Mavericks is not so much the inspiration for a Beach Boys song as it is a symbol of Melvillian existential struggle. At Mavericks there is no endless summer, no beach-blanket bingo. And everyone who surfs Mavericks understands that what is at stake is your life, which could end in any number of miserable ways, ways that might give you a crushingly protracted time to think about what, exactly, went wrong, and why you are there, underwater, listening to a thirty foot mountain of hydrogen-dioxide and salt press down on you; and you look around, into and through but not beyond the ocean’s blue-green screen of impending death.
An entire essay could be written about the name ‘Mavericks’ alone. It’s odd enough that it’s the plural form of a word about a person who refuses to conform. We assign it to politicians who break with the party line, or to jet-fighters from the 1980s with good hair and a reckless disregard for their own lives in pursuit of some thrill which makes their lives seem worthwhile.
It is easy to see the Apple antitrust suit as merely a clash between multi-billion-dollar corporations, but at heart the case asks a fundamental societal question: what, legally speaking, is art? Is it a thing, a commodity like a bar of soap or a can of motor oil to be bought and sold in an unfettered free market, or is it something else, deserving of special allowances? If you see a work of art, in this case a book, as a commodity, then there is no question that Judge Cote’s ruling is correct. As a society, we long ago decided that when people sell things, the consumer is best served when the government allows the free market to work its magic on cost control.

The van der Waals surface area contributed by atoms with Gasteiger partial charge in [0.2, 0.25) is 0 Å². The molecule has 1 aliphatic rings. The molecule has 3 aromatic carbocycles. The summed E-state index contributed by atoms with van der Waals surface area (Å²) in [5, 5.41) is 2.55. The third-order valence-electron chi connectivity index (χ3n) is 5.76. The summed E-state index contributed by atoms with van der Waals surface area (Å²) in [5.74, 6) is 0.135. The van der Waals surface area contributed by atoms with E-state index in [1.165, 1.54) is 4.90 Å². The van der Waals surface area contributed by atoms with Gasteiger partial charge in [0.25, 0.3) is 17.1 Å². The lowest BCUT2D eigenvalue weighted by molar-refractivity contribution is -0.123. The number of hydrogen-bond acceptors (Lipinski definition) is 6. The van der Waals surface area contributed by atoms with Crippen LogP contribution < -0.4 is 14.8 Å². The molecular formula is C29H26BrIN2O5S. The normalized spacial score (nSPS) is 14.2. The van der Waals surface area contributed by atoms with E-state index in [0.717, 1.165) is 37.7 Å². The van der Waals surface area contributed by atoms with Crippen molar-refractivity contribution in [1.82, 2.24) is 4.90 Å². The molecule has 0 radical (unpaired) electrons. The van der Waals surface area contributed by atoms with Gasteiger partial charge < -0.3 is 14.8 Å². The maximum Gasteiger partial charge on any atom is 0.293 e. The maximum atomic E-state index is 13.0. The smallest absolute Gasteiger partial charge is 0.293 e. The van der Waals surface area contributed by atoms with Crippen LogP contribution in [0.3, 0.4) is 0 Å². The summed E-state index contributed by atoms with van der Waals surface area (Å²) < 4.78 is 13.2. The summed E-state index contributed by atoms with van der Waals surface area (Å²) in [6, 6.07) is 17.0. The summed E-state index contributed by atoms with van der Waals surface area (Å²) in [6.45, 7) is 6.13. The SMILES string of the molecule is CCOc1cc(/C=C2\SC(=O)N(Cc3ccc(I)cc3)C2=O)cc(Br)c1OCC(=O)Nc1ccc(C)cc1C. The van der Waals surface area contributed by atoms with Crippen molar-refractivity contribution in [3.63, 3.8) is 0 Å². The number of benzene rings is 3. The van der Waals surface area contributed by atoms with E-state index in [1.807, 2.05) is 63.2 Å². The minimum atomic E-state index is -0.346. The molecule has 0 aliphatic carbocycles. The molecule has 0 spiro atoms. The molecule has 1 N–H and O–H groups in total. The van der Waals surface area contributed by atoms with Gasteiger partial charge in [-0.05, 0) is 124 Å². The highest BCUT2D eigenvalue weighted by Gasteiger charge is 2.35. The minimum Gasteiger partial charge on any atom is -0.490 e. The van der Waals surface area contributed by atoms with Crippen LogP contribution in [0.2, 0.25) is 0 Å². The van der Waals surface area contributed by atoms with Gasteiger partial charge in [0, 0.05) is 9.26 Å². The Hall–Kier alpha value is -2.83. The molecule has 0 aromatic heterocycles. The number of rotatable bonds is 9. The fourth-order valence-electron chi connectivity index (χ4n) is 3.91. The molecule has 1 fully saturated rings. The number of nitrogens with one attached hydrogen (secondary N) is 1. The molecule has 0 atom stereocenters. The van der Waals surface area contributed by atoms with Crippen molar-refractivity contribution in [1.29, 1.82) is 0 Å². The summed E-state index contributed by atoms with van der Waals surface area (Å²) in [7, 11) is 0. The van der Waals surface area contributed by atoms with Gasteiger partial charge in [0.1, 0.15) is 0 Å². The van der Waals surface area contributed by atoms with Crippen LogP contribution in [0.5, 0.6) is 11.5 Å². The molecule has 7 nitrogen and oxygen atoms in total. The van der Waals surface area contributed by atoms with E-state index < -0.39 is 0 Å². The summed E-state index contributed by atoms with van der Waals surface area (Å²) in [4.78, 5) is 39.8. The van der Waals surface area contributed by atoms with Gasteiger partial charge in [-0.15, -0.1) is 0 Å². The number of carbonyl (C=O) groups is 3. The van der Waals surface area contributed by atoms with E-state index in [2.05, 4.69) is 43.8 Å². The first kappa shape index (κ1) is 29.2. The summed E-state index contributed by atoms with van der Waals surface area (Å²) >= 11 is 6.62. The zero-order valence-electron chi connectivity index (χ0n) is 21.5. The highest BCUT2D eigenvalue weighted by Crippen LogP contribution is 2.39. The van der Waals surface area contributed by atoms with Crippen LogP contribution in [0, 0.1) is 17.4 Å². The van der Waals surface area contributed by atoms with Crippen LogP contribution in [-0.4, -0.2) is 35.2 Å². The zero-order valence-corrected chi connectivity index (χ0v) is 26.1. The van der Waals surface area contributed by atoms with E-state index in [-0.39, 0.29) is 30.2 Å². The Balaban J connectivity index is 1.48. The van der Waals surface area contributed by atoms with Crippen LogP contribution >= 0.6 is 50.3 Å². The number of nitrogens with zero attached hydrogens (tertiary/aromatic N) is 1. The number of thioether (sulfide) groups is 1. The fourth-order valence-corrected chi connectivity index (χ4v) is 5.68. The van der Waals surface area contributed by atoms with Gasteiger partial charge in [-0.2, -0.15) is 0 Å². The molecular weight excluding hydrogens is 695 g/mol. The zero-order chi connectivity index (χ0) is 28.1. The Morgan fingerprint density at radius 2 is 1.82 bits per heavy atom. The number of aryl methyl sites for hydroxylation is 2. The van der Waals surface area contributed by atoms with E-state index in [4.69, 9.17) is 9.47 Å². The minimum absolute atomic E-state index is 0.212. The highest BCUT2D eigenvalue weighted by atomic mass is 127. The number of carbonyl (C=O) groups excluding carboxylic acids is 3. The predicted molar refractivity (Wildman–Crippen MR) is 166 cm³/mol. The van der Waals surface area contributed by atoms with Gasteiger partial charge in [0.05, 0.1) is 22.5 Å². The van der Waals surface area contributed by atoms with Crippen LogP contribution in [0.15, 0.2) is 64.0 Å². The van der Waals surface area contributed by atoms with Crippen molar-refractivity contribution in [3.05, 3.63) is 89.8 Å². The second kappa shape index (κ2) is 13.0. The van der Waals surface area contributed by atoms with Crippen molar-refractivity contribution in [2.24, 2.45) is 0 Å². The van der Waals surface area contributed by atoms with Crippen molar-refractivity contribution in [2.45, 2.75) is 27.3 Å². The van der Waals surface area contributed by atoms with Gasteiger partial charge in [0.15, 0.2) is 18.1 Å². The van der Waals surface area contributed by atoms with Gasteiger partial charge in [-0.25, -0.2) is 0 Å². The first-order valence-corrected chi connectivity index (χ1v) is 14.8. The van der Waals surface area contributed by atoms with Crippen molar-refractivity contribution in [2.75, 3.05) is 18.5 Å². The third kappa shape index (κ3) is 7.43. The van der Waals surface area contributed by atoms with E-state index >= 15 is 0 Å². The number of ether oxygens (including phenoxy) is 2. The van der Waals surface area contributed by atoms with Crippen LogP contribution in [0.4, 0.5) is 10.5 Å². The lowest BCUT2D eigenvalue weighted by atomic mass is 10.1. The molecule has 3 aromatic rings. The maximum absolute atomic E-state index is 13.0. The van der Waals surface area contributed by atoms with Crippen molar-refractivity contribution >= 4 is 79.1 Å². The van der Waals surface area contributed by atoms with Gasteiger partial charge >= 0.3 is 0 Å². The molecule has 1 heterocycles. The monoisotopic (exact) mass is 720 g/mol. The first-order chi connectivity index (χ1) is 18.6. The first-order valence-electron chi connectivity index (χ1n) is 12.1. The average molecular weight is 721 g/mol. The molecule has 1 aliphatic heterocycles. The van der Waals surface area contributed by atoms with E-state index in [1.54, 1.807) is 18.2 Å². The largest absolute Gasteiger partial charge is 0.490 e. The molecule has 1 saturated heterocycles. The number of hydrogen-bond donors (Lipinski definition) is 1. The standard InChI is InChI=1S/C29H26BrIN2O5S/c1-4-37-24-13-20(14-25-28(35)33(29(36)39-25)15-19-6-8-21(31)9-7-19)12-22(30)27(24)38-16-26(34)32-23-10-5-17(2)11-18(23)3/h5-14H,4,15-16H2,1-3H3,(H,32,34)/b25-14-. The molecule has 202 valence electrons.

But the big five and Apple are not in a good position to cry foul. First, the publishers, at least, are terrified of speaking out at the risk of upsetting relations with their largest customer. Second, they and Apple have been quite happy to exploit their own monopolistic position when it’s suited them in the past. And third, it may be that they did indeed collude and, under the letter of the law, are guilty.
Monologuist Mike Daisey was once devoted to Apple products. Then, one day, he “started to think, and that’s always a problem for any religion.” He began to question how his favorite products were put together, so he traveled to China with hopes of finding out. What he saw was shocking. If you own an Apple device (which I’m betting you do), you need to listen to this episode of This American Life. [Image]